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Chris - what a fantastic shot! Timing is everything huh. I love the 'look' too... like you, I find Tri-X a bit too much. That said, I'd like to try shooting some of it (I am only going on samples I have seen online, which doesn't mean that much). Have heard glowing reports of it.
 

mrmekon

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I don't like it for psychological reasons. It feels like cheating. I also generally refuse to convert a color digital photo to grayscale. In fact, I generally avoid digital B&W altogether. It doesn't feel right.
 

Photo Engineer

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One last important factor. The 400CN film forms the image using dyes.

Remember that "these dyes like all dyes, fade with time......" :D

Silver generally does not!

So, one more factor in the equation must be considered. Even if it is 50 years, 100 years or more, the CN film dyes will fade just as films developed in staining developers will have the color component fade.

PE
 

chriscrawfordphoto

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Chris - what a fantastic shot! Timing is everything huh. I love the 'look' too... like you, I find Tri-X a bit too much. That said, I'd like to try shooting some of it (I am only going on samples I have seen online, which doesn't mean that much). Have heard glowing reports of it.

I took this one right before the one in my last post:

leica16.jpg


I like this film a lot, you should get some and try it. I've developed it in Tmax and in D-76 1+1 with great results both ways. Fortunately my local camera store sells it and isn't expensive like many small stores are now, so I dont have to bother ordering it.

These were from the very first roll I shot in my Leica when I bought it a couple months ago. It has really changed my candid work like this. My SLRs, Olympus OM-4T bodies, have a long time lag between pushing the shutter release and the shutter actually opening. All SLRs do compared to a rangefinder, but most SLRs are faster than the OM-4T. I have had a hard time capturing fast action and catching the expression with the OM-4T and the Leica has made it easy.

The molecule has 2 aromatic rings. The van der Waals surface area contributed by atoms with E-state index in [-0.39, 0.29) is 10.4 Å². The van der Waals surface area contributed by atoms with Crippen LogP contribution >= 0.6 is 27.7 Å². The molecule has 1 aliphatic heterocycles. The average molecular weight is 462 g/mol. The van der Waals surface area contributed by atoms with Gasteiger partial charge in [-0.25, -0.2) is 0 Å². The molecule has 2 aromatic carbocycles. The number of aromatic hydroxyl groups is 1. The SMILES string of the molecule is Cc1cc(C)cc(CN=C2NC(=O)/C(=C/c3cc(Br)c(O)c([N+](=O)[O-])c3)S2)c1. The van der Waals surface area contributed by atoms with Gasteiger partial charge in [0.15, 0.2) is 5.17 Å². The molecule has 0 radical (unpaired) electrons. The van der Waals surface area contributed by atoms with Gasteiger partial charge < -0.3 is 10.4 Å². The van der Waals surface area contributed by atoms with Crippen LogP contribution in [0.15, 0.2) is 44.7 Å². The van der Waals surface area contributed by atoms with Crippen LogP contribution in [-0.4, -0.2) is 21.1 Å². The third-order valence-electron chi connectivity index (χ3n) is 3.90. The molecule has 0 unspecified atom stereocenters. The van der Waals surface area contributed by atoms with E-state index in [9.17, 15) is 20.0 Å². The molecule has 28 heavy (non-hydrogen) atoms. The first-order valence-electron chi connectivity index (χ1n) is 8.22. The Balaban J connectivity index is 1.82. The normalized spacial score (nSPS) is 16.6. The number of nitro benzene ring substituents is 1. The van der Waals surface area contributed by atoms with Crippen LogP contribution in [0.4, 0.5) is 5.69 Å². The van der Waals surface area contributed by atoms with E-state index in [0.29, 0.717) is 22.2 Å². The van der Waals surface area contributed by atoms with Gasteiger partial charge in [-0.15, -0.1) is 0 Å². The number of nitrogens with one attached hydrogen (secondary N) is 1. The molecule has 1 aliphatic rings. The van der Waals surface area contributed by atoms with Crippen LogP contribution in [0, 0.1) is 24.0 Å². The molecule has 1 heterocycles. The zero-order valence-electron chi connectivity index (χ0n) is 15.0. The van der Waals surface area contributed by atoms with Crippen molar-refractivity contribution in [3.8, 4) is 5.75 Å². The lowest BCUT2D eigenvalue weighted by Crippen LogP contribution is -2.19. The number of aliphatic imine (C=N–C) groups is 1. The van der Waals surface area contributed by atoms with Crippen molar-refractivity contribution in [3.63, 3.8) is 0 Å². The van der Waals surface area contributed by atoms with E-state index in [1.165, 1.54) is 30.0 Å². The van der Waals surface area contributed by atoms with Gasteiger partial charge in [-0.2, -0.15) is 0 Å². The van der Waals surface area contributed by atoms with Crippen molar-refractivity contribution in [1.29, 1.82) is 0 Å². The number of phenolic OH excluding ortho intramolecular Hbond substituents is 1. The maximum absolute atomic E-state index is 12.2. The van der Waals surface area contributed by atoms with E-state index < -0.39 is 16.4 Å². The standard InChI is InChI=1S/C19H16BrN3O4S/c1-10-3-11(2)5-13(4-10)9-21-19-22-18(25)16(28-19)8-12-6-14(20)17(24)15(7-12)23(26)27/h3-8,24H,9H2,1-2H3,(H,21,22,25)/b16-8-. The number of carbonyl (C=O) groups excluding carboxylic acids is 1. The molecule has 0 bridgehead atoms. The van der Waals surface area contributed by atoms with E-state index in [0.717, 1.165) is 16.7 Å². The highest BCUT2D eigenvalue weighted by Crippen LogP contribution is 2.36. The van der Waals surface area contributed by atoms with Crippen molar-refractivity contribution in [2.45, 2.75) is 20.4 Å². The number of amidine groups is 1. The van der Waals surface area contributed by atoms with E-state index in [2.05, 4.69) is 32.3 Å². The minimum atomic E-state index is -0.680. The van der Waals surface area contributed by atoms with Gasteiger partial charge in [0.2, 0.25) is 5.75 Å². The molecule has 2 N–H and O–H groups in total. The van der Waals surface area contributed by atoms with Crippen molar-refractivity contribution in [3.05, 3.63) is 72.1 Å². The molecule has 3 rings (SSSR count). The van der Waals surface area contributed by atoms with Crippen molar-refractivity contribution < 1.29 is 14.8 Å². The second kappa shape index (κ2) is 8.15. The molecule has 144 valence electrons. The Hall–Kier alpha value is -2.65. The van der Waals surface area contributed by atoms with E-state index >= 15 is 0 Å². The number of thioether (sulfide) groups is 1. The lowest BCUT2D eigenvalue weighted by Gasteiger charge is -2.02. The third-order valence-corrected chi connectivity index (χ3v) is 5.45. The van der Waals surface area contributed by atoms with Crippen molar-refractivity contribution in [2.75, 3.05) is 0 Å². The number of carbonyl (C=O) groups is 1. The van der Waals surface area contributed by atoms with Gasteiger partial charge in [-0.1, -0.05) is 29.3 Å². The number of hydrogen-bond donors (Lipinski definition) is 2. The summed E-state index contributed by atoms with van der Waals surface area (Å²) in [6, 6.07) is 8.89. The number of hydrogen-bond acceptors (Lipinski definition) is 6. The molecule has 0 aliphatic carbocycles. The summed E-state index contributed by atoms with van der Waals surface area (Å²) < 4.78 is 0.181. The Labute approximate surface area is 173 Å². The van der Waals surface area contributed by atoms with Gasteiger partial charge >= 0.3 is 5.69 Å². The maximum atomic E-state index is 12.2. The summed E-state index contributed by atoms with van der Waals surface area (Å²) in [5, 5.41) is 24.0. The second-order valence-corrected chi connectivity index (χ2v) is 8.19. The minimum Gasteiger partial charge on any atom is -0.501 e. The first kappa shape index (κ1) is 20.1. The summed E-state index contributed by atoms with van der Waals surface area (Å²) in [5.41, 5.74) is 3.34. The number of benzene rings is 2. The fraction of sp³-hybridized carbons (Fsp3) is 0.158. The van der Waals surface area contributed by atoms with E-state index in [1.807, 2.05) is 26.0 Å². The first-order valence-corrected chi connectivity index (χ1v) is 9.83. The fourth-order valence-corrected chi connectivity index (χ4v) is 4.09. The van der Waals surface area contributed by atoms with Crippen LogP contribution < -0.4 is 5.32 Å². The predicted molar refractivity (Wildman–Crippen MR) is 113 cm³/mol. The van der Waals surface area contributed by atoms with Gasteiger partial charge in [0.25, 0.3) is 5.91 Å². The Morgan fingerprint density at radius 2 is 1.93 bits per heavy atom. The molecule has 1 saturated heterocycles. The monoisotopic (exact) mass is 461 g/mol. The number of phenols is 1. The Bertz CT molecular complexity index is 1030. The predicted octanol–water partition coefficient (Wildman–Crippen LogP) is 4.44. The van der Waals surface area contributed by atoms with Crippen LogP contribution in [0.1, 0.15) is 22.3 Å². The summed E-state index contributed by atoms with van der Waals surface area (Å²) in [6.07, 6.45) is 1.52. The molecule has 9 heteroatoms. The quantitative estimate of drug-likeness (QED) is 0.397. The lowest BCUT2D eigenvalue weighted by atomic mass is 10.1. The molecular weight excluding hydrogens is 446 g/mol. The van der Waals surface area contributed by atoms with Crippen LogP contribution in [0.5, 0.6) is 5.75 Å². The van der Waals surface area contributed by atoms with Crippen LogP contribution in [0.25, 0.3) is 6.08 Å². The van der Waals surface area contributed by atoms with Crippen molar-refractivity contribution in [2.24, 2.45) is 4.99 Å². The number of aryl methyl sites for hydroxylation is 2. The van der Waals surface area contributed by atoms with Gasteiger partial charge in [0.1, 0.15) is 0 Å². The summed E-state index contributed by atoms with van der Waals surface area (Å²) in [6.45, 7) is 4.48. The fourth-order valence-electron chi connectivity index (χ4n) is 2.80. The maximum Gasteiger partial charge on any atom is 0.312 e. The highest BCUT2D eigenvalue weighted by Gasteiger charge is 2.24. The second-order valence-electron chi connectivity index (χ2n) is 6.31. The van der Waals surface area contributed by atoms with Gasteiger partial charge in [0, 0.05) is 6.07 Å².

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Photo Engineer

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Tom;

Taken out of context, my comment appears wrong or biased. What I was pointing out that all stained or CN films contain dye images that are integral to the correct performance when printed. If these dyes fade, the image is degraded, (there is no maybe). I repeat that IF these dyes fade, then the image is degraded. The problem then remains that no one AFAIK, has done extensive studies of CN negative films and stained B&W negatives.

I have no opinion to offer, just that single fact that degrading the dye will degrade the quality of the image.

PE
 

DramaKing

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I have been a lover of 400CN for sometime... I shoot a lot in 120 and a bit in 35mm - have always been impressed by it's 'quality' and ease of use.

Now I know this has been discussed many, many times before, but I am thinking of going back to TMAX. It's almost as though my scans using 400CN look 'digital' in a way.

I am right in making these generalised assumptions about the pros and cons of 400CN?...

I'm sorry that you feel this way :D For me, this film has its uses but on the overall I really would just go the 'true' b/w way. Exposing this film is like walking a tightrope. The shadows become blocked faster than any other film I have ever used. (Granted, I mainly use Kodak).

That said, let me add the advantage of the widespread availability of this film. What other black-and-white film can you buy at Wal-Mart?
 

fschifano

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For me, the most compelling argument against T400CN is that, unlike Ilford XP2 Super, it is darned near impossible to make a good print onto conventional B&W paper from it. Archival stability factors aside, it is on par with Ilford's product if you plan a hybrid workflow, and can produce, IMO, a superior finished product over a conventional silver bearing B&W film in that environment.